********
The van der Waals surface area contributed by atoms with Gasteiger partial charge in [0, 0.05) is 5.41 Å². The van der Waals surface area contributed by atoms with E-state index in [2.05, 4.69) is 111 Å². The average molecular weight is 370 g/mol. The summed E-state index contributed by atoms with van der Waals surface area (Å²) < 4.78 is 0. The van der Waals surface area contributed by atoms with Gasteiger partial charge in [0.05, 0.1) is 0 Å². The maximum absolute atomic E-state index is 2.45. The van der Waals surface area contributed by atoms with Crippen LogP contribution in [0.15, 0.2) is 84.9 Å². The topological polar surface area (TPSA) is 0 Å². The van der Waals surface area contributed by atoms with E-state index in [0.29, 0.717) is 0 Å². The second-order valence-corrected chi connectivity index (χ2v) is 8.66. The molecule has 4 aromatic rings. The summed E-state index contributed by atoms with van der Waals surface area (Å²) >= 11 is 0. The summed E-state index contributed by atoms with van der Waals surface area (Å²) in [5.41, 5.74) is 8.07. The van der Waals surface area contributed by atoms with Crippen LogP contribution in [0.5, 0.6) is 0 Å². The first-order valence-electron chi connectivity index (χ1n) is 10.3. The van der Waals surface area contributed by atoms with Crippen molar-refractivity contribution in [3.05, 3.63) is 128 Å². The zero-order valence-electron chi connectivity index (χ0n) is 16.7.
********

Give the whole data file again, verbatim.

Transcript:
The van der Waals surface area contributed by atoms with Gasteiger partial charge in [0, 0.05) is 5.41 Å². The van der Waals surface area contributed by atoms with E-state index in [2.05, 4.69) is 111 Å². The average molecular weight is 370 g/mol. The summed E-state index contributed by atoms with van der Waals surface area (Å²) < 4.78 is 0. The van der Waals surface area contributed by atoms with Gasteiger partial charge in [0.05, 0.1) is 0 Å². The maximum absolute atomic E-state index is 2.45. The van der Waals surface area contributed by atoms with Crippen LogP contribution in [0.15, 0.2) is 84.9 Å². The topological polar surface area (TPSA) is 0 Å². The van der Waals surface area contributed by atoms with E-state index in [0.29, 0.717) is 0 Å². The second-order valence-corrected chi connectivity index (χ2v) is 8.66. The molecule has 4 aromatic rings. The summed E-state index contributed by atoms with van der Waals surface area (Å²) >= 11 is 0. The summed E-state index contributed by atoms with van der Waals surface area (Å²) in [5.41, 5.74) is 8.07. The van der Waals surface area contributed by atoms with Crippen LogP contribution in [0.5, 0.6) is 0 Å². The first-order valence-electron chi connectivity index (χ1n) is 10.3. The van der Waals surface area contributed by atoms with Crippen molar-refractivity contribution in [3.05, 3.63) is 128 Å². The zero-order valence-electron chi connectivity index (χ0n) is 16.7.